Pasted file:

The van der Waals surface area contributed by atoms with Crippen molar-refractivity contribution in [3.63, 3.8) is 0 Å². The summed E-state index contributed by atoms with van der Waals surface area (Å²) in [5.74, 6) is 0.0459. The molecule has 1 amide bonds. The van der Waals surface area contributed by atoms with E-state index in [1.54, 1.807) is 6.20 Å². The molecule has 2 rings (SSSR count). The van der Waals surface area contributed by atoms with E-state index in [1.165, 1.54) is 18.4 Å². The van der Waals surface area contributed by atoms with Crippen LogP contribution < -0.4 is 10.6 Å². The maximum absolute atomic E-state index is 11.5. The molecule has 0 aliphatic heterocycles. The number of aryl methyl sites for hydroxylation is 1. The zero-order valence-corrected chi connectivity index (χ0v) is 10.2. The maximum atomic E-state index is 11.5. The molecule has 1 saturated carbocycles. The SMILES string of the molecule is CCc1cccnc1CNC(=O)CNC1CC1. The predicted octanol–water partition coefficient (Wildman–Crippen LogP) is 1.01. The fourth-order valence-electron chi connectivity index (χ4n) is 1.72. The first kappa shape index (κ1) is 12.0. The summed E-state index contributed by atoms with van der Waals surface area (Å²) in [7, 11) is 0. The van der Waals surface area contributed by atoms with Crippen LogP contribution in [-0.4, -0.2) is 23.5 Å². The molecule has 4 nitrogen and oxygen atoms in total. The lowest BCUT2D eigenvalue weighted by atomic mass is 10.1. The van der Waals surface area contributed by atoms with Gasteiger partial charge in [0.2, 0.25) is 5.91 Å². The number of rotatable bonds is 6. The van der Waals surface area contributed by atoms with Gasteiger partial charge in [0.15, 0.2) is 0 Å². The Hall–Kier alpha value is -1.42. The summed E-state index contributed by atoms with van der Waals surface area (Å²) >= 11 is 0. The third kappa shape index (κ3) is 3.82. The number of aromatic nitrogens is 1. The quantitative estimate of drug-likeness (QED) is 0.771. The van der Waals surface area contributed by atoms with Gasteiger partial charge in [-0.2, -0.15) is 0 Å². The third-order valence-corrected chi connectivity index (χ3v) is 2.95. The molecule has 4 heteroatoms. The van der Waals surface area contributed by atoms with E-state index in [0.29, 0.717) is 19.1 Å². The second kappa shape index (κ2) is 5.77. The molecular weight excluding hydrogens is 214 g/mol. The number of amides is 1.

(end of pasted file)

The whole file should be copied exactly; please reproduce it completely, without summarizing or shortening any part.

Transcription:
The van der Waals surface area contributed by atoms with Crippen molar-refractivity contribution in [3.63, 3.8) is 0 Å². The summed E-state index contributed by atoms with van der Waals surface area (Å²) in [5.74, 6) is 0.0459. The molecule has 1 amide bonds. The van der Waals surface area contributed by atoms with E-state index in [1.54, 1.807) is 6.20 Å². The molecule has 2 rings (SSSR count). The van der Waals surface area contributed by atoms with E-state index in [1.165, 1.54) is 18.4 Å². The van der Waals surface area contributed by atoms with Crippen LogP contribution < -0.4 is 10.6 Å². The maximum absolute atomic E-state index is 11.5. The molecule has 0 aliphatic heterocycles. The number of aryl methyl sites for hydroxylation is 1. The zero-order valence-corrected chi connectivity index (χ0v) is 10.2. The maximum atomic E-state index is 11.5. The molecule has 1 saturated carbocycles. The SMILES string of the molecule is CCc1cccnc1CNC(=O)CNC1CC1. The predicted octanol–water partition coefficient (Wildman–Crippen LogP) is 1.01. The fourth-order valence-electron chi connectivity index (χ4n) is 1.72. The first kappa shape index (κ1) is 12.0. The summed E-state index contributed by atoms with van der Waals surface area (Å²) in [7, 11) is 0. The van der Waals surface area contributed by atoms with Crippen LogP contribution in [-0.4, -0.2) is 23.5 Å². The molecule has 4 nitrogen and oxygen atoms in total. The lowest BCUT2D eigenvalue weighted by atomic mass is 10.1. The van der Waals surface area contributed by atoms with Gasteiger partial charge in [0.2, 0.25) is 5.91 Å². The number of rotatable bonds is 6. The van der Waals surface area contributed by atoms with Gasteiger partial charge in [0.15, 0.2) is 0 Å². The Hall–Kier alpha value is -1.42. The summed E-state index contributed by atoms with van der Waals surface area (Å²) >= 11 is 0. The third kappa shape index (κ3) is 3.82. The number of aromatic nitrogens is 1. The quantitative estimate of drug-likeness (QED) is 0.771. The van der Waals surface area contributed by atoms with Gasteiger partial charge in [-0.2, -0.15) is 0 Å². The third-order valence-corrected chi connectivity index (χ3v) is 2.95. The molecule has 4 heteroatoms. The van der Waals surface area contributed by atoms with E-state index in [0.29, 0.717) is 19.1 Å². The second kappa shape index (κ2) is 5.77. The molecular weight excluding hydrogens is 214 g/mol. The number of amides is 1.